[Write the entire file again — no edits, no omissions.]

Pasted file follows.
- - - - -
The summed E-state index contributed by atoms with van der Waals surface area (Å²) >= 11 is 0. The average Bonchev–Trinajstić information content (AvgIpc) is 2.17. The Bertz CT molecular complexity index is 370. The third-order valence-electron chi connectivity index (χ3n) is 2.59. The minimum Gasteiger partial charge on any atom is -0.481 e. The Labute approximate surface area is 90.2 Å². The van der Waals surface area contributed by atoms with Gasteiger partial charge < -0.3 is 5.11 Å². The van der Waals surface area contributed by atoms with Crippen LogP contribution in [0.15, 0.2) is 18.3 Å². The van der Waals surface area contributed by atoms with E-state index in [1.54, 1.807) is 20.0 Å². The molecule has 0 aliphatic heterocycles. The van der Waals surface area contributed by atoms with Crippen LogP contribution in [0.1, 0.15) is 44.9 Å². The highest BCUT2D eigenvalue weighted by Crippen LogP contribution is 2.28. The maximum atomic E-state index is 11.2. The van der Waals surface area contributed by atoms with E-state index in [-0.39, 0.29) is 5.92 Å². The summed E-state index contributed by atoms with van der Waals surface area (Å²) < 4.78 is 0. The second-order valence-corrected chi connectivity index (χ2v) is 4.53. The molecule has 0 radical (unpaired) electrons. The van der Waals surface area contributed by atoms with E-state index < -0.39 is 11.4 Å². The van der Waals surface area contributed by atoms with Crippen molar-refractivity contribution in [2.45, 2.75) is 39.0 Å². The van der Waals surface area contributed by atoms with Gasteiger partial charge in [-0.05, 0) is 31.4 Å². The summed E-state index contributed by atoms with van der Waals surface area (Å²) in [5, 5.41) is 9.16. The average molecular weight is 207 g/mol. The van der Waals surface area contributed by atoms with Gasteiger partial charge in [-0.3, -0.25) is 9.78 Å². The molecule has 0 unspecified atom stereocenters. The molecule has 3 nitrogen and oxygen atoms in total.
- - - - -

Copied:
The summed E-state index contributed by atoms with van der Waals surface area (Å²) >= 11 is 0. The average Bonchev–Trinajstić information content (AvgIpc) is 2.17. The Bertz CT molecular complexity index is 370. The third-order valence-electron chi connectivity index (χ3n) is 2.59. The minimum Gasteiger partial charge on any atom is -0.481 e. The Labute approximate surface area is 90.2 Å². The van der Waals surface area contributed by atoms with Gasteiger partial charge < -0.3 is 5.11 Å². The van der Waals surface area contributed by atoms with Crippen LogP contribution in [0.15, 0.2) is 18.3 Å². The van der Waals surface area contributed by atoms with E-state index in [1.54, 1.807) is 20.0 Å². The molecule has 0 aliphatic heterocycles. The van der Waals surface area contributed by atoms with Crippen LogP contribution in [0.1, 0.15) is 44.9 Å². The highest BCUT2D eigenvalue weighted by Crippen LogP contribution is 2.28. The maximum atomic E-state index is 11.2. The van der Waals surface area contributed by atoms with E-state index in [-0.39, 0.29) is 5.92 Å². The summed E-state index contributed by atoms with van der Waals surface area (Å²) < 4.78 is 0. The second-order valence-corrected chi connectivity index (χ2v) is 4.53. The molecule has 0 radical (unpaired) electrons. The van der Waals surface area contributed by atoms with E-state index < -0.39 is 11.4 Å². The van der Waals surface area contributed by atoms with Crippen molar-refractivity contribution in [2.45, 2.75) is 39.0 Å². The van der Waals surface area contributed by atoms with Gasteiger partial charge in [-0.05, 0) is 31.4 Å². The summed E-state index contributed by atoms with van der Waals surface area (Å²) in [5, 5.41) is 9.16. The average molecular weight is 207 g/mol. The van der Waals surface area contributed by atoms with Gasteiger partial charge in [-0.3, -0.25) is 9.78 Å². The molecule has 0 unspecified atom stereocenters. The molecule has 3 nitrogen and oxygen atoms in total.